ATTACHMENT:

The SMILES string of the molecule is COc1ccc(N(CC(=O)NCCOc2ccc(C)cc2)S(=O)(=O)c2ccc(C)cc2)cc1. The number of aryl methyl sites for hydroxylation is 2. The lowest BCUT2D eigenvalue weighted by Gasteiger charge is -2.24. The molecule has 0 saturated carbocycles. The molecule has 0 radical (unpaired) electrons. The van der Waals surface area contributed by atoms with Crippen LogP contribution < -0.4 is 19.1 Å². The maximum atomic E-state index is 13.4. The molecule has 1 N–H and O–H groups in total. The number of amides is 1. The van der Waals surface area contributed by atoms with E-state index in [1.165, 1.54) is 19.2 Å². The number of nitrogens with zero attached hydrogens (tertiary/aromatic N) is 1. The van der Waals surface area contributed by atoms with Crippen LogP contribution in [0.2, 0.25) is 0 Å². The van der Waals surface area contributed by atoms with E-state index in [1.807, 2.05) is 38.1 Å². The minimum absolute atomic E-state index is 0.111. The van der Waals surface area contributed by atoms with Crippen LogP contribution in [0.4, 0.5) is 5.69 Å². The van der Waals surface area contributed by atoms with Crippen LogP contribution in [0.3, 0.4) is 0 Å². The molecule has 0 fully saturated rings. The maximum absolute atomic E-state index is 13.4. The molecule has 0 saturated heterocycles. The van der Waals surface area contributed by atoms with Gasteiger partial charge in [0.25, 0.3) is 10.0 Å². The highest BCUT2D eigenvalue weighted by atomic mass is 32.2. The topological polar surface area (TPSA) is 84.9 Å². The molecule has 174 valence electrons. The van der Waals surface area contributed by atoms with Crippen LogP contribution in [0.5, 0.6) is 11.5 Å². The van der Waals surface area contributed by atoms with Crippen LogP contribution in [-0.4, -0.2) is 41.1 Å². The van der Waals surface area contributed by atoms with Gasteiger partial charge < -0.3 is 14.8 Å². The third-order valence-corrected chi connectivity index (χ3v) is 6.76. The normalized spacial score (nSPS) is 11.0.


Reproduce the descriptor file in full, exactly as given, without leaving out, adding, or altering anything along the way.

The SMILES string of the molecule is COc1ccc(N(CC(=O)NCCOc2ccc(C)cc2)S(=O)(=O)c2ccc(C)cc2)cc1. The number of aryl methyl sites for hydroxylation is 2. The lowest BCUT2D eigenvalue weighted by Gasteiger charge is -2.24. The molecule has 0 saturated carbocycles. The molecule has 0 radical (unpaired) electrons. The van der Waals surface area contributed by atoms with Crippen LogP contribution < -0.4 is 19.1 Å². The maximum atomic E-state index is 13.4. The molecule has 1 N–H and O–H groups in total. The number of amides is 1. The van der Waals surface area contributed by atoms with E-state index in [1.165, 1.54) is 19.2 Å². The number of nitrogens with zero attached hydrogens (tertiary/aromatic N) is 1. The van der Waals surface area contributed by atoms with Crippen LogP contribution in [0.2, 0.25) is 0 Å². The van der Waals surface area contributed by atoms with E-state index in [1.807, 2.05) is 38.1 Å². The minimum absolute atomic E-state index is 0.111. The van der Waals surface area contributed by atoms with Crippen LogP contribution in [0.4, 0.5) is 5.69 Å². The van der Waals surface area contributed by atoms with Crippen LogP contribution in [0.3, 0.4) is 0 Å². The molecule has 0 fully saturated rings. The maximum absolute atomic E-state index is 13.4. The molecule has 0 saturated heterocycles. The van der Waals surface area contributed by atoms with Gasteiger partial charge in [0.25, 0.3) is 10.0 Å². The highest BCUT2D eigenvalue weighted by atomic mass is 32.2. The topological polar surface area (TPSA) is 84.9 Å². The molecule has 174 valence electrons. The van der Waals surface area contributed by atoms with Crippen LogP contribution in [0.5, 0.6) is 11.5 Å². The van der Waals surface area contributed by atoms with Crippen LogP contribution in [-0.4, -0.2) is 41.1 Å². The van der Waals surface area contributed by atoms with Gasteiger partial charge < -0.3 is 14.8 Å². The third-order valence-corrected chi connectivity index (χ3v) is 6.76. The normalized spacial score (nSPS) is 11.0.